To deliver on these objectives, this book makes three arguments. First, I argue that the phenomenon of proxy war requires sharper boundaries. The term proxy war continues to be used both too broadly and too vaguely. In Chapter 2, I lay out the constitutive elements of proxy war (its ontology) and explain how it fits into the context of indirect military intervention. Proxy war involves (at least) two actors—an intervening state and its proxy—cooperating to achieve some common security objective. Cooperation, however, does not automatically indicate the existence of a proxy war policy. The practice of giving support to a third party to act on your behalf exists in very different ways. People support lobby groups with resources to forward their desired agenda. The use of a third party in this sense reflects the practice of donated assistance. Some organizations outsource services to a third party acting on their behalf to make the most of existing opportunities. For example, the U.S. government has a federal postal service, but it uses Federal Express (FedEx) or United Parcel Service (UPS) to ship important cargo domestically. The U.S. Postal Service could deliver the item, but the government can send it either quicker or faster (often both) using a private, third-party carrier. The relationship provides opportunities for both; the U.S. government gets a cost-effective and time-efficient means of shipping goods with an extremely high likelihood that the service will meet its expectations, and FedEx or UPS profits from the U.S. government’s business.
Proxies, however, are not always so reliable. If you employ a tenant in an apartment building you own to shovel the snow off the sidewalks and walkways, the quality of the service may not be what you expect, but it does not have to be perfect either. In either case, you (as the owner) place a premium on not having to be involved on a daily basis. To manage costs, you will not pay much for the service, perhaps a small credit on the tenant’s lease. The tenant is self-interested—shoveling the snow may not be a priority the same way it is for you as the owner. Under such conditions, the tenant will likely encounter a day when he or she would rather do something else and is willing to take the risk that you either do not notice or are willing to overlook the lack of service on that day. Proxies operate with the same mind-set. Having different goals and objectives complicates the relationship between an intervening state and its proxy—each wants something from the relationship and each has different priorities. Looking at a similar relationship put into another context, intervening in another state’s civil war indirectly through the use of a proxy adds risk and uncertainty—the proxy may not want the same things or hold the same priorities unless made to do so by the intervening state.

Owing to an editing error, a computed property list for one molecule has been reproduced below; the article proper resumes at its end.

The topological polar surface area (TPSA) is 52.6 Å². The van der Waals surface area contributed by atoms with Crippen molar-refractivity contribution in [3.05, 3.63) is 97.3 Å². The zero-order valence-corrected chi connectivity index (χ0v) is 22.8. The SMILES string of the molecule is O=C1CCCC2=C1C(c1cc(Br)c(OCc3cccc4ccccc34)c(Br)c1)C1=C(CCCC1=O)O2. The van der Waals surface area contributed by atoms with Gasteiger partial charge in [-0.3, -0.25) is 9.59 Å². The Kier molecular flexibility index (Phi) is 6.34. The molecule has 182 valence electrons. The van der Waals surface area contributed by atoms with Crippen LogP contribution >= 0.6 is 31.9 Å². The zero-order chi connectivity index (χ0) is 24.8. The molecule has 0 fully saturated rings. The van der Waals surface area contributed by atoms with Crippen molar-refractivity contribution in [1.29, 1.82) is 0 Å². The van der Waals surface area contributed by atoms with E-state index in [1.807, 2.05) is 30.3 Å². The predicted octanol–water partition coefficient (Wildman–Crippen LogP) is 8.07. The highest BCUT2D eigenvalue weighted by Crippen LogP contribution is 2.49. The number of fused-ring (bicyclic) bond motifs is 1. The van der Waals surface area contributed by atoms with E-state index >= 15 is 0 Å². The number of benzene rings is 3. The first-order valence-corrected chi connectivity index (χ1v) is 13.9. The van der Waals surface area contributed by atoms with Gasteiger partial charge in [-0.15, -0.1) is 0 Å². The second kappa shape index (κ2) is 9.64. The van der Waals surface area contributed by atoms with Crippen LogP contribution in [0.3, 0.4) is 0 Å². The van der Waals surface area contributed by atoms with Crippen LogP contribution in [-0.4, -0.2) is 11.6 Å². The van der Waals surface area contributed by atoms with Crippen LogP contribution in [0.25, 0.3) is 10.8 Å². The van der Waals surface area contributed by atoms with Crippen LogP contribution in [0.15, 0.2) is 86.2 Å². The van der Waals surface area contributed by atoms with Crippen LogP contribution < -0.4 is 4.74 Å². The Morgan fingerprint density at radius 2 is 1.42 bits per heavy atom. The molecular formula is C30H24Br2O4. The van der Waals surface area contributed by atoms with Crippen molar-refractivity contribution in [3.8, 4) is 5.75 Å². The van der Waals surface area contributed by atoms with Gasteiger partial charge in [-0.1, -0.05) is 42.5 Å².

Unlike direct intervention where a state’s relative capability is on full display, indirect intervention affords an intervening state the ability to influence affairs in another state without such commitment. The benefit of indirect intervention comes from the avoidance of displaying those capabilities, preserving those capabilities for times of greater need, and obscuring its level of commitment and involvement to obtain a particular outcome. Direct intervention requires a win to sustain an intervening state’s reputation and position in the international system. Indirect intervention broadens the spectrum of acceptable outcomes and opens the possibility that winning is not always the goal of an intervention. From this perspective, proxy war improves the state’s ability to control the situation, especially when the proxy functions as intended—when it pursues the intervening state’s objectives with the same commitment and vigor as if it were fighting alone. Such commitment from a proxy, however, requires an exorbitant amount of control. Without control, the proxy will likely pursue its own agenda with little regard for the costs to the intervening state. If the outcome is relatively unimportant, however, intervening indirectly through the means of donated assistance might be best. Donated assistance reflects a policy that provides an indigenous third party with the means to fight but cedes all control to the third party. Donated assistance helps reduce an intervening state’s involvement in an indirect intervention but bears an equal reduction in the intervening state’s ability to control the outcome.